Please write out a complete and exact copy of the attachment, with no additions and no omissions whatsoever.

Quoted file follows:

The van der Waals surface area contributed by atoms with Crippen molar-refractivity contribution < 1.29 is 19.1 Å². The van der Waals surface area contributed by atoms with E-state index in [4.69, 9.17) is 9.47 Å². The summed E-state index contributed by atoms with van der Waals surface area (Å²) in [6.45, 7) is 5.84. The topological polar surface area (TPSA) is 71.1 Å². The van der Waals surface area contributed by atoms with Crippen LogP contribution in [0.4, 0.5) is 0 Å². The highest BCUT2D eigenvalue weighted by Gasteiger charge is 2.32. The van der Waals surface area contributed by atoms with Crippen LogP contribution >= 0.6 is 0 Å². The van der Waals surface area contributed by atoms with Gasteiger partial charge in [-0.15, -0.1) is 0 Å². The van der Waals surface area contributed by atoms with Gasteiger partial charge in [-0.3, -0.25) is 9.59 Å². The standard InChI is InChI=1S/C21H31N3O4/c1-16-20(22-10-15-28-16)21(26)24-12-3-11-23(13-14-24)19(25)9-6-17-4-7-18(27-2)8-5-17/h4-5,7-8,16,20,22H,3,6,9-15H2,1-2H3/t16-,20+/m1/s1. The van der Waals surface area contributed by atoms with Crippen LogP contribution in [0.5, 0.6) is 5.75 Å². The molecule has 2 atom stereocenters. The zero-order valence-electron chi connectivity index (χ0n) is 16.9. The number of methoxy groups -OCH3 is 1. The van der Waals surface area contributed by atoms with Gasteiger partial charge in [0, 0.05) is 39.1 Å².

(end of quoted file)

The van der Waals surface area contributed by atoms with Crippen molar-refractivity contribution < 1.29 is 19.1 Å². The van der Waals surface area contributed by atoms with E-state index in [4.69, 9.17) is 9.47 Å². The summed E-state index contributed by atoms with van der Waals surface area (Å²) in [6.45, 7) is 5.84. The topological polar surface area (TPSA) is 71.1 Å². The van der Waals surface area contributed by atoms with Crippen LogP contribution in [0.4, 0.5) is 0 Å². The highest BCUT2D eigenvalue weighted by Gasteiger charge is 2.32. The van der Waals surface area contributed by atoms with Crippen LogP contribution >= 0.6 is 0 Å². The van der Waals surface area contributed by atoms with Gasteiger partial charge in [-0.15, -0.1) is 0 Å². The van der Waals surface area contributed by atoms with Gasteiger partial charge in [-0.3, -0.25) is 9.59 Å². The standard InChI is InChI=1S/C21H31N3O4/c1-16-20(22-10-15-28-16)21(26)24-12-3-11-23(13-14-24)19(25)9-6-17-4-7-18(27-2)8-5-17/h4-5,7-8,16,20,22H,3,6,9-15H2,1-2H3/t16-,20+/m1/s1. The van der Waals surface area contributed by atoms with Crippen LogP contribution in [0.5, 0.6) is 5.75 Å². The molecule has 2 atom stereocenters. The zero-order valence-electron chi connectivity index (χ0n) is 16.9. The number of methoxy groups -OCH3 is 1. The van der Waals surface area contributed by atoms with Gasteiger partial charge in [0, 0.05) is 39.1 Å².